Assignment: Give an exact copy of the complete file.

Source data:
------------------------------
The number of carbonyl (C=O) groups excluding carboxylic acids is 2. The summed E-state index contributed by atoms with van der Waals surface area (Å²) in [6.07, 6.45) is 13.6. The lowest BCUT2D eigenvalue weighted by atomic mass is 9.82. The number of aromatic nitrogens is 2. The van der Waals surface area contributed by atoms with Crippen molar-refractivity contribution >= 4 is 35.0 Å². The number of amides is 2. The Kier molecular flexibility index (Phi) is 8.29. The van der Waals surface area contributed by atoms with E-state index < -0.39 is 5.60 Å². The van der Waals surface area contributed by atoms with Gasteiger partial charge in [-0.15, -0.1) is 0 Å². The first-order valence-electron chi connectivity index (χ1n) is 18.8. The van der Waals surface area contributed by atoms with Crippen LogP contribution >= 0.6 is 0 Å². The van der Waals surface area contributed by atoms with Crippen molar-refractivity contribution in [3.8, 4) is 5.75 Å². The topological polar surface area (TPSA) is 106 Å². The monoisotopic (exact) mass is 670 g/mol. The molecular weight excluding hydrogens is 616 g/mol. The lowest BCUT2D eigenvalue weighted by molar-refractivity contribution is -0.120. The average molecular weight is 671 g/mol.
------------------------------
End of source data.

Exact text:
The number of carbonyl (C=O) groups excluding carboxylic acids is 2. The summed E-state index contributed by atoms with van der Waals surface area (Å²) in [6.07, 6.45) is 13.6. The lowest BCUT2D eigenvalue weighted by atomic mass is 9.82. The number of aromatic nitrogens is 2. The van der Waals surface area contributed by atoms with Crippen molar-refractivity contribution >= 4 is 35.0 Å². The number of amides is 2. The Kier molecular flexibility index (Phi) is 8.29. The van der Waals surface area contributed by atoms with E-state index < -0.39 is 5.60 Å². The van der Waals surface area contributed by atoms with Gasteiger partial charge in [-0.15, -0.1) is 0 Å². The first-order valence-electron chi connectivity index (χ1n) is 18.8. The van der Waals surface area contributed by atoms with Crippen LogP contribution >= 0.6 is 0 Å². The van der Waals surface area contributed by atoms with Crippen molar-refractivity contribution in [3.8, 4) is 5.75 Å². The topological polar surface area (TPSA) is 106 Å². The monoisotopic (exact) mass is 670 g/mol. The molecular weight excluding hydrogens is 616 g/mol. The lowest BCUT2D eigenvalue weighted by molar-refractivity contribution is -0.120. The average molecular weight is 671 g/mol.